July 2011

July 2011

Wednesday, 19 February 2014

Theresia Sonata

Opus 78
This Sonata only has two movements but is very coherent and complete. Both the first movement in pure Sonata Form and the Rondo excel in beauty. Very often this sonata is confused with the Sonatinas, but if it were a Sonatina Beethoven probably would have combined it with the following Sonata. Moreover the Sonatinas were actually given for publication by Beethoven's brother Karl. But this Sonata is too pure in Form and execution to be deemed a Sonatina and the key signature of 6 sharps is to serious too. It deserves to feature on concert programmes more often, after all it was of Beethoven's own favourites and he thought more of it than of the Moonlight Sonata.

Notice that there is a large difference in time between this sonata and the Appassionata, four years in all.

The sonata starts with a beautiful small introduction 'adagio'. The sonata could have easily done without, but alas Beethoven made a statement to open this sonata with this beautiful 'adagio'. Some pianists play this introduction extremely slow. As if to say, this is way too short...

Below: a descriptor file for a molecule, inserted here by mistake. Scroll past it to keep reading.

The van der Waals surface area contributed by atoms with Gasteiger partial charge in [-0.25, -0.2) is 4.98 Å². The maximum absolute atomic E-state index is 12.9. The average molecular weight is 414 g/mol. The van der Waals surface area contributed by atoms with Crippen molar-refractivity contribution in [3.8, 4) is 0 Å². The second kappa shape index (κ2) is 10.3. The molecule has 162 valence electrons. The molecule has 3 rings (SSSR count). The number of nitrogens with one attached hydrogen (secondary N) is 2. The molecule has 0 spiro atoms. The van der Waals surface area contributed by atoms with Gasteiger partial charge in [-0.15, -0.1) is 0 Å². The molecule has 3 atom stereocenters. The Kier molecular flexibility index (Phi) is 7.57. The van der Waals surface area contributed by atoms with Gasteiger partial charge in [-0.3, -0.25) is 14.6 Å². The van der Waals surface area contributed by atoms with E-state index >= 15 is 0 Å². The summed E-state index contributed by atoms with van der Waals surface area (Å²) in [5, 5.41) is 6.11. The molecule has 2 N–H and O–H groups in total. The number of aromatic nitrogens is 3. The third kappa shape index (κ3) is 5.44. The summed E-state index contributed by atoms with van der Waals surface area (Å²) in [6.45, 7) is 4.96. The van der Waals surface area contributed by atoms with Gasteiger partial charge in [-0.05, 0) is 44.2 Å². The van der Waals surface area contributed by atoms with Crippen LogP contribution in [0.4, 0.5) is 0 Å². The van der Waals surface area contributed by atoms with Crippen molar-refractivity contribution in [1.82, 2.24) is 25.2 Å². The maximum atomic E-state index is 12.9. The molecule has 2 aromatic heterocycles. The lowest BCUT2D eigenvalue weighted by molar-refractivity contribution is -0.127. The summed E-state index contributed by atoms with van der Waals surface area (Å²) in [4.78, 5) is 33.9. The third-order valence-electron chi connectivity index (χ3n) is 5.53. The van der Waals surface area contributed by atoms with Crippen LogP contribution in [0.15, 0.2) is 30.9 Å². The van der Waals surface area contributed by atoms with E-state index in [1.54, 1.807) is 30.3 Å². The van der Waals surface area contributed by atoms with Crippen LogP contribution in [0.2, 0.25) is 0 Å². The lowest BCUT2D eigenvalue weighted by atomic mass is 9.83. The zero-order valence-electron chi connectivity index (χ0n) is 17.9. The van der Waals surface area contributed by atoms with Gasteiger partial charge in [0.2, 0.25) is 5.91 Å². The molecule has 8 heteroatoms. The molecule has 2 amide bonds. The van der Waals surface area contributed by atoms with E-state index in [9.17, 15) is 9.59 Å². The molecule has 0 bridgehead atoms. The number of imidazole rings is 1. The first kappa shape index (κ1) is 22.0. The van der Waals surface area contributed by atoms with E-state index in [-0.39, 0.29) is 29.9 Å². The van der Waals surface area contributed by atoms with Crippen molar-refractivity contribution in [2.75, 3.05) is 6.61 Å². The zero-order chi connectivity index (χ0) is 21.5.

After this opening the beautiful theme of this first movement appears.

It shows Beethoven has gone a long way since Opus 2, already at such high spirits. After the presentation of the theme he immediately progresses as if he were already in a development section. Due to the long period between Appassionata and this sonata I for this reason propose to let the late period of Beethoven (at least in his Piano Sonatas) start with this Sonata. 

The second theme is to the point as the first theme and also seamlessly progresses into creative figures to move to the coda or rather repeat of the exposition.

The development section takes the theme to the minor of F-sharp. It is good advice to repeat both the exposition and the development + recapitulation.

The final movement is a jolly gesture made by Beethoven and is an indication of his fling with the English, which already appeared in the theme of the Appassionata. We are definitely in a period where Beethoven was trying to impress the English Audience and he was not alone. Also Joseph Haydn took quite some time off from his post with Count Esterhazy to woe British audiences. 

The theme of the rondo is a reminiscence of Britannia ruling the waves. Alas Beethoven looks at it with humour!

The cadenzas after the rondo theme are a little chase and get longer and longer as the movement progresses. Good contrasts between loud and soft, bouncy patterns and legatos. 

A Sonata not to be missed and the length of it suits our modern attention spans. The Sonata lasts 10 minutes or so. (of course the second movement can do with some speed!)

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